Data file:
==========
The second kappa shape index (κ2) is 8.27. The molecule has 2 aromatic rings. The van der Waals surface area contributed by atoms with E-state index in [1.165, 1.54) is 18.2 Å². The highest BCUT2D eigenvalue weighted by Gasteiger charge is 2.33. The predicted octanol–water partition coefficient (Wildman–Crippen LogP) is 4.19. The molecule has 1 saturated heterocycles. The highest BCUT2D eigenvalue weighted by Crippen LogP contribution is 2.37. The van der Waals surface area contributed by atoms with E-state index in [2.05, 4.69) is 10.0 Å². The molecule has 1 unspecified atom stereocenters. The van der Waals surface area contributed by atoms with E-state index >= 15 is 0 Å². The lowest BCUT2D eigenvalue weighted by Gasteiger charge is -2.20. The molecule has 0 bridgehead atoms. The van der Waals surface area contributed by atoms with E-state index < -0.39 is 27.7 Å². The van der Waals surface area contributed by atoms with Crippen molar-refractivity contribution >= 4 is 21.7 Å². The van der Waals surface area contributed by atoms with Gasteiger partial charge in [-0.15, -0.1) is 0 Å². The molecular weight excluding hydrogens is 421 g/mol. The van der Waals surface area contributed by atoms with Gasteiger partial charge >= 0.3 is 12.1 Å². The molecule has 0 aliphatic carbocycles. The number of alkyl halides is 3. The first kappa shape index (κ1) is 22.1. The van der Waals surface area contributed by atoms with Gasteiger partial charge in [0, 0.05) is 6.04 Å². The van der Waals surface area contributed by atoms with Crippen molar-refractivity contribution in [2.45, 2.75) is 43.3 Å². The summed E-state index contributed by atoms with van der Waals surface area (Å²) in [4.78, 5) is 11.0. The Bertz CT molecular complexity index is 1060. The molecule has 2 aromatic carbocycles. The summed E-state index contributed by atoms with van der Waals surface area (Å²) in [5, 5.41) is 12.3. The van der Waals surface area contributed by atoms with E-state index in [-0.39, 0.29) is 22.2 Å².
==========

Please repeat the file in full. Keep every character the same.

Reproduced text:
The second kappa shape index (κ2) is 8.27. The molecule has 2 aromatic rings. The van der Waals surface area contributed by atoms with E-state index in [1.165, 1.54) is 18.2 Å². The highest BCUT2D eigenvalue weighted by Gasteiger charge is 2.33. The predicted octanol–water partition coefficient (Wildman–Crippen LogP) is 4.19. The molecule has 1 saturated heterocycles. The highest BCUT2D eigenvalue weighted by Crippen LogP contribution is 2.37. The van der Waals surface area contributed by atoms with E-state index in [2.05, 4.69) is 10.0 Å². The molecule has 1 unspecified atom stereocenters. The van der Waals surface area contributed by atoms with E-state index >= 15 is 0 Å². The lowest BCUT2D eigenvalue weighted by Gasteiger charge is -2.20. The molecule has 0 bridgehead atoms. The van der Waals surface area contributed by atoms with E-state index < -0.39 is 27.7 Å². The van der Waals surface area contributed by atoms with Crippen molar-refractivity contribution >= 4 is 21.7 Å². The van der Waals surface area contributed by atoms with Gasteiger partial charge in [-0.15, -0.1) is 0 Å². The molecular weight excluding hydrogens is 421 g/mol. The van der Waals surface area contributed by atoms with Gasteiger partial charge >= 0.3 is 12.1 Å². The molecule has 0 aliphatic carbocycles. The number of alkyl halides is 3. The first kappa shape index (κ1) is 22.1. The van der Waals surface area contributed by atoms with Gasteiger partial charge in [0, 0.05) is 6.04 Å². The van der Waals surface area contributed by atoms with Crippen molar-refractivity contribution in [2.45, 2.75) is 43.3 Å². The summed E-state index contributed by atoms with van der Waals surface area (Å²) in [4.78, 5) is 11.0. The Bertz CT molecular complexity index is 1060. The molecule has 2 aromatic carbocycles. The summed E-state index contributed by atoms with van der Waals surface area (Å²) in [5, 5.41) is 12.3. The van der Waals surface area contributed by atoms with E-state index in [-0.39, 0.29) is 22.2 Å².